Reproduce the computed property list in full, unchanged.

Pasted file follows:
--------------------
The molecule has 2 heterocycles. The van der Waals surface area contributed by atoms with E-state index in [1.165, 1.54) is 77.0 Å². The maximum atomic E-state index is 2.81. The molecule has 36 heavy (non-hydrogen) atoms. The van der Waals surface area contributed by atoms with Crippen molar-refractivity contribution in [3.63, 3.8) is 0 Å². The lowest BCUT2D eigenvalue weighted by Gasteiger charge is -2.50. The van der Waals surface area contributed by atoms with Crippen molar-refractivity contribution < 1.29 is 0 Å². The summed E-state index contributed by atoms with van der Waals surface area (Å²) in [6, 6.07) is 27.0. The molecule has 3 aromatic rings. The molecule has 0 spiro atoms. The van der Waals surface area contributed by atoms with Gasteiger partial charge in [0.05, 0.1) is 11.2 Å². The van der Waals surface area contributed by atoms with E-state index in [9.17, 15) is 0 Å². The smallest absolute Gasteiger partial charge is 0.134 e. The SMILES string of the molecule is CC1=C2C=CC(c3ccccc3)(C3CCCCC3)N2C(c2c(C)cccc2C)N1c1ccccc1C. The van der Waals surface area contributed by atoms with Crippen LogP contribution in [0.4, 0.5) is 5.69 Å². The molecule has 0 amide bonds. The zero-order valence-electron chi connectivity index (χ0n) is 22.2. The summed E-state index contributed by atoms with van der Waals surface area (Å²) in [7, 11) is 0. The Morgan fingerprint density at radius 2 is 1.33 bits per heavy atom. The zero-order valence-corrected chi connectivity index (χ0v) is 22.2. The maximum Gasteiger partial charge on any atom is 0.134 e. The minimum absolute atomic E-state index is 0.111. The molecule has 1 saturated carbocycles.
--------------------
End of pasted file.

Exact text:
The molecule has 2 heterocycles. The van der Waals surface area contributed by atoms with E-state index in [1.165, 1.54) is 77.0 Å². The maximum atomic E-state index is 2.81. The molecule has 36 heavy (non-hydrogen) atoms. The van der Waals surface area contributed by atoms with Crippen molar-refractivity contribution in [3.63, 3.8) is 0 Å². The lowest BCUT2D eigenvalue weighted by Gasteiger charge is -2.50. The van der Waals surface area contributed by atoms with Crippen molar-refractivity contribution < 1.29 is 0 Å². The summed E-state index contributed by atoms with van der Waals surface area (Å²) in [6, 6.07) is 27.0. The molecule has 3 aromatic rings. The molecule has 0 spiro atoms. The van der Waals surface area contributed by atoms with Gasteiger partial charge in [0.05, 0.1) is 11.2 Å². The van der Waals surface area contributed by atoms with E-state index in [9.17, 15) is 0 Å². The smallest absolute Gasteiger partial charge is 0.134 e. The SMILES string of the molecule is CC1=C2C=CC(c3ccccc3)(C3CCCCC3)N2C(c2c(C)cccc2C)N1c1ccccc1C. The van der Waals surface area contributed by atoms with Crippen LogP contribution in [0.4, 0.5) is 5.69 Å². The molecule has 0 amide bonds. The zero-order valence-electron chi connectivity index (χ0n) is 22.2. The summed E-state index contributed by atoms with van der Waals surface area (Å²) in [7, 11) is 0. The Morgan fingerprint density at radius 2 is 1.33 bits per heavy atom. The zero-order valence-corrected chi connectivity index (χ0v) is 22.2. The maximum Gasteiger partial charge on any atom is 0.134 e. The minimum absolute atomic E-state index is 0.111. The molecule has 1 saturated carbocycles.